Through the biological fixation of the element nitrogen by the enzyme nitrogenase, organisms gain access to molecular nitrogen (N2) in the Earth‘s atmosphere, which is essential for building cellular structures. In addition, a vanadium-dependent variant of nitrogenase can reduce the toxic gas carbon monoxide (CO) to hydrocarbons. These reductions of N2 and CO are among the most important processes in industrial chemistry, as they are used to produce both fertilizers and synthetic fuels. However, researchers have not yet been able to decipher the different pathways of the two reactions. Dr. Michael Rohde from Prof. Dr. Oliver Einsle’s team at the Institute of Biochemistry at the University of Freiburg, in collaboration with two research groups at Freie Universität Berlin, has now been able to show how the active site of the vanadium-dependent nitrogenase is able to bind two CO molecules simultaneously, thereby creating the basis for combining the spatially adjacent carbon atoms of both molecules in a reductive process.
Different reactions of nitrogenase
The industrial reductions of N2 and CO - known as the Haber-Bosch and Fischer-Tropsch processes, respectively - require high temperatures and pressure. While N2 reduction leads to the bioavailable product ammonium (NH4+), at least two carbon atoms combine during the conversion of CO. The predominant reaction product is ethylene (ethene, C2H4), a colorless gas that plays an important role not only in fuels but also in the production of plastics. Although the cleavage of an N-N bond in nitrogen fixation is chemically quite fundamentally different from the formation of a C-C bond in CO reduction, scientists previously suspected that nitrogenase uses the same basic mechanistic principles for both reactions.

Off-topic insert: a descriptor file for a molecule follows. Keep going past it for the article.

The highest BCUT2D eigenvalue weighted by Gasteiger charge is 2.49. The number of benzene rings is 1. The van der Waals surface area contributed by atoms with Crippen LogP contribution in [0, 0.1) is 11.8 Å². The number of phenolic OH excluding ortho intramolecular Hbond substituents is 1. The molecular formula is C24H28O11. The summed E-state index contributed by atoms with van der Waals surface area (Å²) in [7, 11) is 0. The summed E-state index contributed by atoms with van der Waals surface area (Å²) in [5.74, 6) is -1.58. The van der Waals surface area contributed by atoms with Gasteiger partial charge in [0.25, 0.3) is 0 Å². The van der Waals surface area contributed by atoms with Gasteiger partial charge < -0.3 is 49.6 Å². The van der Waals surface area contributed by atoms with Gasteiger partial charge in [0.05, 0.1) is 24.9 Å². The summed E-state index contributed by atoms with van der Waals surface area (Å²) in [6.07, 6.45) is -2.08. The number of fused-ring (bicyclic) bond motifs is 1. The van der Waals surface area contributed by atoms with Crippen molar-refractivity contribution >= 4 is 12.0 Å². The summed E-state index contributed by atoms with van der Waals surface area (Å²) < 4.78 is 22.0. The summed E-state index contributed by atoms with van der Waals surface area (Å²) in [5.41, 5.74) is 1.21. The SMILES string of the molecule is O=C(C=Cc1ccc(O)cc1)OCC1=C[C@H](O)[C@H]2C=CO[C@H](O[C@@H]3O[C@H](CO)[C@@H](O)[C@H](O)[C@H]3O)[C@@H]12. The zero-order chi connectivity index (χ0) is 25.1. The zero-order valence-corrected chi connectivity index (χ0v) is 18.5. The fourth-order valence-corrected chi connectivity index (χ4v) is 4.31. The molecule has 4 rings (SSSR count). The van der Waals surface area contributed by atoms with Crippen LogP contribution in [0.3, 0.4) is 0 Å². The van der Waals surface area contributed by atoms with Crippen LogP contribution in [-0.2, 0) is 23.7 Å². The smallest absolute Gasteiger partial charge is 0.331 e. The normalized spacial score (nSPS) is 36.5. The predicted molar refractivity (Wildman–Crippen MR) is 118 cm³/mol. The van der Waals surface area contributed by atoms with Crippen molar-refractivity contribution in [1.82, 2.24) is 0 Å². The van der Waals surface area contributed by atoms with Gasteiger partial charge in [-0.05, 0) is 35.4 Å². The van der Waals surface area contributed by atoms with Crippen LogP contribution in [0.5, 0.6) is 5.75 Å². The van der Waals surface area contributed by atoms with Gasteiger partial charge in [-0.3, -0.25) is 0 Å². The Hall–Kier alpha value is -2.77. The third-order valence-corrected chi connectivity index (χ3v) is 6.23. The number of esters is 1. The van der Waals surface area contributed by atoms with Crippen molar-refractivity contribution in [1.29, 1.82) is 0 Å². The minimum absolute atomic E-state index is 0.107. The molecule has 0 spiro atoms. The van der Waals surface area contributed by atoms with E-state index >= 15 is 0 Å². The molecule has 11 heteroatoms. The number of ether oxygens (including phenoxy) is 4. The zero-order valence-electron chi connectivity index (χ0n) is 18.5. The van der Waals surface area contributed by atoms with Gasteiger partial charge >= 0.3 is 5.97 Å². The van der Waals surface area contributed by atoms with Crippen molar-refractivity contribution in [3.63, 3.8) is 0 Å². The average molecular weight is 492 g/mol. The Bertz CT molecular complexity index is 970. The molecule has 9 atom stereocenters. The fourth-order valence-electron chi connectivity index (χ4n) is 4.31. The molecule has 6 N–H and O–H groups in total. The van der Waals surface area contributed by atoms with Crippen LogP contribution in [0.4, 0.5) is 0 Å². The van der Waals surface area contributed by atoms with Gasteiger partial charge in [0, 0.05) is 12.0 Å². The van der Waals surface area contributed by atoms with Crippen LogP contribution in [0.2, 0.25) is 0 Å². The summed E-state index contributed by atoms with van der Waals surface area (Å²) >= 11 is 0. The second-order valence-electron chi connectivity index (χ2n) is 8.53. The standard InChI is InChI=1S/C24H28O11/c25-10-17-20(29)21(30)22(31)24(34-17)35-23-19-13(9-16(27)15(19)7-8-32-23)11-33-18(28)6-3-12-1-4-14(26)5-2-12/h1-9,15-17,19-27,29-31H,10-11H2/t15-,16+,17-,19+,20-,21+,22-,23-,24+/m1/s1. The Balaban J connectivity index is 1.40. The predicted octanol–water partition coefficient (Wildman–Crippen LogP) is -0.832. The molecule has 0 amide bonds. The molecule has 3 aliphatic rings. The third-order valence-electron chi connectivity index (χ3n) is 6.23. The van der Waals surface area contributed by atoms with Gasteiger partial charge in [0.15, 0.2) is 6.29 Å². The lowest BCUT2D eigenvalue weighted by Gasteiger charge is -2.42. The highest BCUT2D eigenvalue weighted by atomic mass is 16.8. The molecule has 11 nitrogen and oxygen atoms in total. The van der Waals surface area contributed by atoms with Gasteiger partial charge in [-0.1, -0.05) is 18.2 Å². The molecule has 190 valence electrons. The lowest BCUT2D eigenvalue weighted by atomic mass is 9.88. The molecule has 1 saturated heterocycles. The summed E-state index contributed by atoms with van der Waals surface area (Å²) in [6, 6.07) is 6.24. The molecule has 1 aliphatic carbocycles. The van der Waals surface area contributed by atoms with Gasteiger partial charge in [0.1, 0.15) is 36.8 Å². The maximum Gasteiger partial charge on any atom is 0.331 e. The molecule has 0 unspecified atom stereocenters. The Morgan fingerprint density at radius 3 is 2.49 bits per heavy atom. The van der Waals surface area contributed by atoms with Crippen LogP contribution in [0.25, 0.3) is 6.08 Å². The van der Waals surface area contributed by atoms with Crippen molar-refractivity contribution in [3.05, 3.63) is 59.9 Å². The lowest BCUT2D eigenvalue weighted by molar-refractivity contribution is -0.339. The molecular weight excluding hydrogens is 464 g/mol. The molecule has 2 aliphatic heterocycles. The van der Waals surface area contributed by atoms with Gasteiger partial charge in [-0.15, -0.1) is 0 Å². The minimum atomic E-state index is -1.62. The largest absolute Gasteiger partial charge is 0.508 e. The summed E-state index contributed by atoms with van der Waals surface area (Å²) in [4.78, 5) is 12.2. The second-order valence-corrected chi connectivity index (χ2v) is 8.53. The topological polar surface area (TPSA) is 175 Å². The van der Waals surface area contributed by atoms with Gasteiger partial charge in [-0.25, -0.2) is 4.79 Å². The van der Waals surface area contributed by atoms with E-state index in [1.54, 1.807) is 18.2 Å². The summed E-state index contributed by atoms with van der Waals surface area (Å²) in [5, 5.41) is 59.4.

Second CO molecule at the active site
In a previous work, the team led by Rohde and Einsle used nitrogenase to react with CO gas, resulting in the specific binding of a single molecule. In their current study, which builds on this work, the researchers show that they gassed crystals of this first state with CO under pressure and then subjected them to X-ray crystallographic analysis. This allowed them to directly observe how a second CO molecule binds. “The form of nitrogenase obtained in this way, with two CO molecules at the active site, probably represents a blocked state,” Rohde explains, “but it provides direct clues to the mechanism of the enzyme.” As a result, Einsle's team can now outline a detailed mechanism of CO reduction through nitrogenase.